<Added July 26/16 – The hackathon challenge is complete, and none of the participating Red Teams were successful.>
The Trustifier GOV2COM Hackathon 2016, – the “Irongoats Initiative”, otherwise known as, “Exe..cuse me, your dirty bits are way too close to my MMU” is getting going this week.
The challenge is set up as a 2-month (real-time) role-playing scenario where a simulated business environment will be protected by Trustifier trusted computing and other defensive technology. Over a dozen highly skilled Red Teams from defence contracting companies and DOD will concurrently be trying to breach the target. By role-playing, I mean the participants are going to have social media profiles, and are going to behave like typical staffers. Some of the employees at Irongoat Inc., will behave like the Carl Clickers of the world, and are going to click on bad links, open attachments, and so on. Then some advanced protections will have to kick in, right?
Underlying all of these kinds of cyber security challenges is an uncomfortable but accepted position, that attackers always have the upper hand and given enough time and resources, will usually succeed. A post written by Dr. Anton Chuvakin of Gartner a few years ago on “Defender’s Advantage”, asked how defenders could gain advantage over adversaries. This question still deserves consideration, especially in light of on-going mega-breach disasters that are ongoing since he first posed that question.
That post discussion started with,
“ The attacker can exploit just one vulnerability to get in, while the defender needs to protect all ways in.”
It’s actually not always quite that simple, but it can be, and the general meaning is understood.
In warfare generally, the ability for defenders to “dig in” and fortify defences has always been an advantage.
“The entire 5000+ year history of warfare, teaches us about the unambiguous defender’s advantage.”
Anton questioned whether this advantage also holds true for infosec. He thought it did, but it’s usually squandered. I would strongly disagree. What passes for prevention and defence is extremely weak. We have to consider that practical realities of limited time and resources typically exist for defenders, and not an ultimate ideal of what might be possible if everything was done perfectly by them.
Generally, there is just too much broken, and too much attack surface. Every new platform, service, system/appliance, app, or fix generally increases it. Gary McGraw informs us that even every new security appliance adds to attack surface and makes things worse, here. Detection technologies have suffered inherent design flaws due to langsec violations of first principles of computing science.
Marty Roesch’s BDA (Before, During, After)
This is summed up by a proposed integration evolution of the status quo model,- Marty Roesch’s BDA (Before, During, After) to Keep BAD Things from Happening as discussed in the Security Current interview with Richard Stiennon. Marty Roesch is known from Snort and Sourcefire.
“Before a breach you ‘build a castle and thicker walls’ by deploying firewalls, IPS, encryption, vulnerability management and access controls. During a breach you use IDS, content filtering, and network monitoring, and after a breach you use forensics, IDS, SIEM, and other tools to contain and clean up.”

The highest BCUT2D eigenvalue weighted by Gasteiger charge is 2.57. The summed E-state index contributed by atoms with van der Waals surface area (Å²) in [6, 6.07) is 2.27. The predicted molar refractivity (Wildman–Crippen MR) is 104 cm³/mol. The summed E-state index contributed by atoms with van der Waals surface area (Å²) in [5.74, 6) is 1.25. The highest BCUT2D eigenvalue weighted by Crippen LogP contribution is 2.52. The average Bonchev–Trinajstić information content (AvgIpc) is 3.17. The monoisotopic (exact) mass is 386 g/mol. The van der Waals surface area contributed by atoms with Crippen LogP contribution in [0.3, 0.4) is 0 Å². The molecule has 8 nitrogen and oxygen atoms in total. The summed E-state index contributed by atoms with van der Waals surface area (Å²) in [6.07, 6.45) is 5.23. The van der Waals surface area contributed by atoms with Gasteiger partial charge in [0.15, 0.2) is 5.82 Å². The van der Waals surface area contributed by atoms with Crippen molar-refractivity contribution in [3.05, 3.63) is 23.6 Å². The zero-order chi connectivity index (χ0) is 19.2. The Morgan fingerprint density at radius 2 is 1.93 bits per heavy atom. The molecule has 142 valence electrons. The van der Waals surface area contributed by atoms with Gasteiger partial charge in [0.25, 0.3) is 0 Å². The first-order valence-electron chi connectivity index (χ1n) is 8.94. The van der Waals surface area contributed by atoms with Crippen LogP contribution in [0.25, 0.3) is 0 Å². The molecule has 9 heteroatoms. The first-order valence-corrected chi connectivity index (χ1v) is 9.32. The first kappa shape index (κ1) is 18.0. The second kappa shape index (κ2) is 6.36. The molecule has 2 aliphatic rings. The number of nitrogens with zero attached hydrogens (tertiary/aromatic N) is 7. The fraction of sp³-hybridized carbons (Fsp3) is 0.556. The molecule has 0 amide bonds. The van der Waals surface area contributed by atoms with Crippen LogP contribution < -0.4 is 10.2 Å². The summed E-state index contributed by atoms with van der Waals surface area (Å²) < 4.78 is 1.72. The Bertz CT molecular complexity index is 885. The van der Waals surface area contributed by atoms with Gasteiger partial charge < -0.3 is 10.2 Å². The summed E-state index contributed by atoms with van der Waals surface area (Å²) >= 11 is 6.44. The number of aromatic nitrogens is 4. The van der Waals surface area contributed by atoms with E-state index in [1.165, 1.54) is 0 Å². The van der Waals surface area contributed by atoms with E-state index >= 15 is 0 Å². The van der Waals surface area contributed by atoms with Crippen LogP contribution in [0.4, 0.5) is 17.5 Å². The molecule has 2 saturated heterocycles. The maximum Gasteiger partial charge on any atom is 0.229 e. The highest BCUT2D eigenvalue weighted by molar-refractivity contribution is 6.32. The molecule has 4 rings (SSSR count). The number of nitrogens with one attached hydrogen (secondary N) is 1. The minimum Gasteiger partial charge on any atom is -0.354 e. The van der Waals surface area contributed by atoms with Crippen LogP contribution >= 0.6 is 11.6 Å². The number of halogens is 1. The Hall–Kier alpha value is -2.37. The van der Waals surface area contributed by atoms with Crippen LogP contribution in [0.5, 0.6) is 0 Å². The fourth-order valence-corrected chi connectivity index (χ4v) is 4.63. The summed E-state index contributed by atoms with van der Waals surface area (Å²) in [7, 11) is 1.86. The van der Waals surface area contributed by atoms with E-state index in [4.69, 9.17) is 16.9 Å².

Get the picture? On top of attack surface and poor detection, mix in complexity and problems of integration and interoperability. Then sprinkle problems of transitive trust, insecure APIs, lack of context awareness and network visibility and poor credential and privilege management for all users, on top.
So to Anton’s question, “… why are defensible networks so rare?” I can only say…,
… you’re kidding right?
It’s pretty well established that Red Teams and penetration testers rarely fail to meet their objectives. So what would the expectations be regarding Trustifier taking on 15 or so Red Teams in this challenge? Most people would probably bet against us, and if those folks were unfamiliar with KSE, and trusted computing in general, that’s mostly understandable. The odds wouldn’t look to be in our favour.
Interestingly, Trustifier KSE did hand one highly skilled Red Team their first fail to breach in over 8,000 challenges. What was interesting about that event was that exploitable vulns were left purposely unpatched, there were no conditions on tools allowed, and when they couldn’t breach, they were signed in as first a regular user, and finally given admin passwords. They still failed to reach their objective. You can read our commentary on the event here. I’ll also be posting some interesting details about the behind-the-scenes to that event.
There is no doubt though, that defender advantage enabling resilient and reliable critical infrastructure and business networks is needed more than ever, for both economic stability and national security. However, there is just too much broken in networks to flip the advantage using conventional solutions. More of the same-old, what’s failing now, won’t start doing the trick now.
The mathematically verified KSE implementation of trusted computing tilts the playing field, morphs the game board, and delivers defender advantage. This is what it was designed for.